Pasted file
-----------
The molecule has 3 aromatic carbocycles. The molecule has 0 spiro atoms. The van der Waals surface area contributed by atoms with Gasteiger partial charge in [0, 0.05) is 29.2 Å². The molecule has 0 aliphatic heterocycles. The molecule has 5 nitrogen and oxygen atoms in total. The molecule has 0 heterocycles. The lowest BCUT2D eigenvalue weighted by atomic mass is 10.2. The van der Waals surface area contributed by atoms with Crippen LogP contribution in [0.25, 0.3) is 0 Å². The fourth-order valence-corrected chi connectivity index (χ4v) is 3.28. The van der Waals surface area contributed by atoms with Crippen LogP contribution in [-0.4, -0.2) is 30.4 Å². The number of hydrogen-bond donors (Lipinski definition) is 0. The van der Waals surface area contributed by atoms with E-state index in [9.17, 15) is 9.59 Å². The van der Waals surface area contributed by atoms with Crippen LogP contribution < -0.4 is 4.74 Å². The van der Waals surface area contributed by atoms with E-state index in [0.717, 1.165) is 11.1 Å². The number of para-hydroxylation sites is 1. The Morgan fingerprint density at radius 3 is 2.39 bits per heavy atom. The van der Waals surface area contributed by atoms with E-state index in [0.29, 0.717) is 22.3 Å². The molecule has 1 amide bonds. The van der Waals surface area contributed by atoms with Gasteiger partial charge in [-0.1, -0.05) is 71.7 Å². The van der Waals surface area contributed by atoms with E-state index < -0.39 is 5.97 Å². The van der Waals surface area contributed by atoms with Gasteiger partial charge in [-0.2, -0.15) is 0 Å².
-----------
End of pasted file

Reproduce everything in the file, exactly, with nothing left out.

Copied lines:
The molecule has 3 aromatic carbocycles. The molecule has 0 spiro atoms. The van der Waals surface area contributed by atoms with Gasteiger partial charge in [0, 0.05) is 29.2 Å². The molecule has 0 aliphatic heterocycles. The molecule has 5 nitrogen and oxygen atoms in total. The molecule has 0 heterocycles. The lowest BCUT2D eigenvalue weighted by atomic mass is 10.2. The van der Waals surface area contributed by atoms with Crippen LogP contribution in [0.25, 0.3) is 0 Å². The fourth-order valence-corrected chi connectivity index (χ4v) is 3.28. The van der Waals surface area contributed by atoms with Crippen LogP contribution in [-0.4, -0.2) is 30.4 Å². The number of hydrogen-bond donors (Lipinski definition) is 0. The van der Waals surface area contributed by atoms with E-state index in [9.17, 15) is 9.59 Å². The van der Waals surface area contributed by atoms with Crippen LogP contribution < -0.4 is 4.74 Å². The van der Waals surface area contributed by atoms with E-state index in [0.717, 1.165) is 11.1 Å². The number of para-hydroxylation sites is 1. The Morgan fingerprint density at radius 3 is 2.39 bits per heavy atom. The van der Waals surface area contributed by atoms with E-state index in [0.29, 0.717) is 22.3 Å². The molecule has 1 amide bonds. The van der Waals surface area contributed by atoms with Gasteiger partial charge in [-0.1, -0.05) is 71.7 Å². The van der Waals surface area contributed by atoms with E-state index < -0.39 is 5.97 Å². The van der Waals surface area contributed by atoms with Gasteiger partial charge in [-0.2, -0.15) is 0 Å².